• Novel Troponin Test Safely Rules Out Stress Testing in Stable CAD

    Good sensitivity seen for inducible myocardial ischemia

    Results from a novel high-sensitivity cardiac troponin I (hs-cTnI) assay may identify stable coronary artery disease (CAD) patients who are very unlikely to develop myocardial ischemia or cardiovascular events in the next 3 years, investigators reported.

    A 2.5 pg/mL threshold on the Architect STAT Troponin-I assay from Abbott ruled out inducible myocardial ischemia that would have been detected in routine stress testing with a negative predictive value of 90% and sensitivity of at least 90%, reported Arshed Quyyumi, MD, of Emory University School of Medicine in Atlanta, and colleagues in a study published online in Annals of Internal Medicine.

    "Very low hs-cTnI levels may be useful in excluding inducible myocardial ischemia in patients with stable CAD," the authors concluded, suggesting that this may help reduce overuse of cardiac stress testing in patients with stable CAD.

    However, the hs-cTnI threshold suffered from a low specificity (24%) and positive predictive value (40%) for diagnosing inducible myocardial ischemia.

    "Thus, hs-cTnI levels are not useful for determining whether inducible myocardial ischemia is present, and if clinical suspicion exists, the patient should probably still have conventional stress testing," according to Quyyumi's group.

    Yet if the authors had explored higher hs-cTnI values instead of staying within the 1.5-3.0 pg/mL range, they might have ended up with better positive predictive values and specificities, suggested P.J. Devereaux, MD, PhD, of McMaster University and Population Health Research Institute in Hamilton, Ontario, in an accompanying editorial.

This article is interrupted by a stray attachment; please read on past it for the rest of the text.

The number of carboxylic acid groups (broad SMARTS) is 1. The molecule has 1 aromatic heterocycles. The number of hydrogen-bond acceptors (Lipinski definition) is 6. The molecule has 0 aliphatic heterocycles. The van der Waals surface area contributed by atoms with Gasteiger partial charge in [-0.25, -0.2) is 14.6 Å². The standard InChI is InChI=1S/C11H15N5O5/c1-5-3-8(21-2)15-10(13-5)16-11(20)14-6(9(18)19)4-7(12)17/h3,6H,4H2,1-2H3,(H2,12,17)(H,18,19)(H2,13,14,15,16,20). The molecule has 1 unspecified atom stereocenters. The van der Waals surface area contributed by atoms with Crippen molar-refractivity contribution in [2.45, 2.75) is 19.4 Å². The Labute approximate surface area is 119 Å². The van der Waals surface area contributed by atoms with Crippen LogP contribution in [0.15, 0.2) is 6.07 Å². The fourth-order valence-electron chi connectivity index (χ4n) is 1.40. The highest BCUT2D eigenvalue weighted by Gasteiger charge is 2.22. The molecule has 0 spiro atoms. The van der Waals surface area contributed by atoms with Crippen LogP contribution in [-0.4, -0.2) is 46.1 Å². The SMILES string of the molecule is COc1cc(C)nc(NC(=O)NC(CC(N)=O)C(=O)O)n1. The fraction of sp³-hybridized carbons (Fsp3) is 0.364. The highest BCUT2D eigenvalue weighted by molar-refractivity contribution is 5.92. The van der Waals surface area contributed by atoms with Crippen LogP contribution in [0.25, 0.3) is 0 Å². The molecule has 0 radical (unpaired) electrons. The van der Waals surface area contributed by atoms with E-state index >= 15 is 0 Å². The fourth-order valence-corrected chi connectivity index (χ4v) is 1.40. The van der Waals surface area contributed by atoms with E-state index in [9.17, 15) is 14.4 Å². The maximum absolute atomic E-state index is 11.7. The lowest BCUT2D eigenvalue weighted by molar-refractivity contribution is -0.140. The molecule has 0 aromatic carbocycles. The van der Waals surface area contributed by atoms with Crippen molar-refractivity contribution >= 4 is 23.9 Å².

The assay used was recently cleared for useon the European market but is not approved by the FDA.

    The 2.5 pg/mL cutoff was derived from a 589-person cohort, all recruited from Emory's hospital network, comprised of 76% men and 36% with a prior MI. The average age was 63.

    Participants underwent myocardial perfusion imaging during treadmill or pharmacologic stress testing to see if they had inducible myocardial ischemia. This group also had blood drawn in the days before or after their stress test for the plasma hs-cTnI assay.

    Troponin I was detected in all patients (median 4.3 pg/mL, IQR 2.8-7.2 pg/mL). Patients with inducible myocardial ischemia had higher hs-cTnI levels (5.4 versus 3.9 pg/mL, P<0.001). The higher the ischemic burden, the higher the troponin.

     

    In this case, 27% had hs-cTnI levels fall below 2.5 pg/mL.

    "Our data suggest that in patients with CAD without known myocardial scar, an hs-cTnI level below 2.5 pg/mL, which is present in approximately a quarter of this population, identifies a group with a 99% chance of having no clinically significant ischemia (≥10% of the myocardium)," the investigators said.

    The study should be not generalized to a population without known CAD or to those with unstable angina, they cautioned.

    Further evaluation in a large observational study of the optimal thresholds of several hs-cTn assays to identify patients at low and high risk for cardiovascular death and nonfatal MI would be valuable, according to Devereaux.

    But, he noted, the results are in line with data from the HOPE trial, in which a substudyshowed that patients with stable CAD and a low hs-cTnI level (under 6 pg/mL on the Beckman Coulter assay) had a low risk for major cardiovascular events during 4.5-year follow-up.

     

    The study was funded by the National Institutes of Health.

    Quyyumi disclosed no relevant conflicts of interest.

    Devereaux reported grants from Abbott Diagnostics, Boehringer Ingelheim, Covidien, Philips Healthcare, and Roche Diagnostics.

    Source:

    Annals of Internal Medicine

    Source Reference: Hammadah M, et al "Use of high-sensitivity cardiac troponin for the exclusion of inducible myocardial ischemia: a cohort study" Ann Intern Med 2o18; DOI: 10.7326/M18-0670.

     

    Annals of Internal Medicine

    Source Reference: Devereaux PJ "The potential for troponin to inform prognosis in patients with stable coronary artery disease" Ann Intern Med 2018; DOI: 10.7326/M18-2984.

     


    Read the original article on Medpage Today: Novel Troponin Test Safely Rules Out Stress Testing in Stable CAD

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